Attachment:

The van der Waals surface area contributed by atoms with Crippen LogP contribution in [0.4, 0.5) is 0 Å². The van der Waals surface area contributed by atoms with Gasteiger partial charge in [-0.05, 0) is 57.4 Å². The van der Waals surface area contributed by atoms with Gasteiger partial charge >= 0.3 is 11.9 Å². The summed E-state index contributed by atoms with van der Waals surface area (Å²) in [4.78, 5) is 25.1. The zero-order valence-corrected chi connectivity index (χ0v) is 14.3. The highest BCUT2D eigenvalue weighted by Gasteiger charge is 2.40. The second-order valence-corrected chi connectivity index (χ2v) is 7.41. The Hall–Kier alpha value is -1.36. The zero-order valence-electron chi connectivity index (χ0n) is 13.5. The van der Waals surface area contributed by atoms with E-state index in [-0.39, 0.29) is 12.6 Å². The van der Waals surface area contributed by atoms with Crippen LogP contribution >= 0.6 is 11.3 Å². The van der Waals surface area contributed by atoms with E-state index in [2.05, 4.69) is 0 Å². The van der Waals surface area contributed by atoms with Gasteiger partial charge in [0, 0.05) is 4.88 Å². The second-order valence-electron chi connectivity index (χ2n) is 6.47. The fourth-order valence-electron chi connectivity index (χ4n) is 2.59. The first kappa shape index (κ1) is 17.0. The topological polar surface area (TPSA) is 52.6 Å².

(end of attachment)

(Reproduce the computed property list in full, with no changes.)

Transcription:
The van der Waals surface area contributed by atoms with Crippen LogP contribution in [0.4, 0.5) is 0 Å². The van der Waals surface area contributed by atoms with Gasteiger partial charge in [-0.05, 0) is 57.4 Å². The van der Waals surface area contributed by atoms with Gasteiger partial charge >= 0.3 is 11.9 Å². The summed E-state index contributed by atoms with van der Waals surface area (Å²) in [4.78, 5) is 25.1. The zero-order valence-corrected chi connectivity index (χ0v) is 14.3. The highest BCUT2D eigenvalue weighted by Gasteiger charge is 2.40. The second-order valence-corrected chi connectivity index (χ2v) is 7.41. The Hall–Kier alpha value is -1.36. The zero-order valence-electron chi connectivity index (χ0n) is 13.5. The van der Waals surface area contributed by atoms with E-state index in [-0.39, 0.29) is 12.6 Å². The van der Waals surface area contributed by atoms with Crippen LogP contribution >= 0.6 is 11.3 Å². The van der Waals surface area contributed by atoms with E-state index in [2.05, 4.69) is 0 Å². The van der Waals surface area contributed by atoms with Gasteiger partial charge in [0, 0.05) is 4.88 Å². The second-order valence-electron chi connectivity index (χ2n) is 6.47. The fourth-order valence-electron chi connectivity index (χ4n) is 2.59. The first kappa shape index (κ1) is 17.0. The topological polar surface area (TPSA) is 52.6 Å².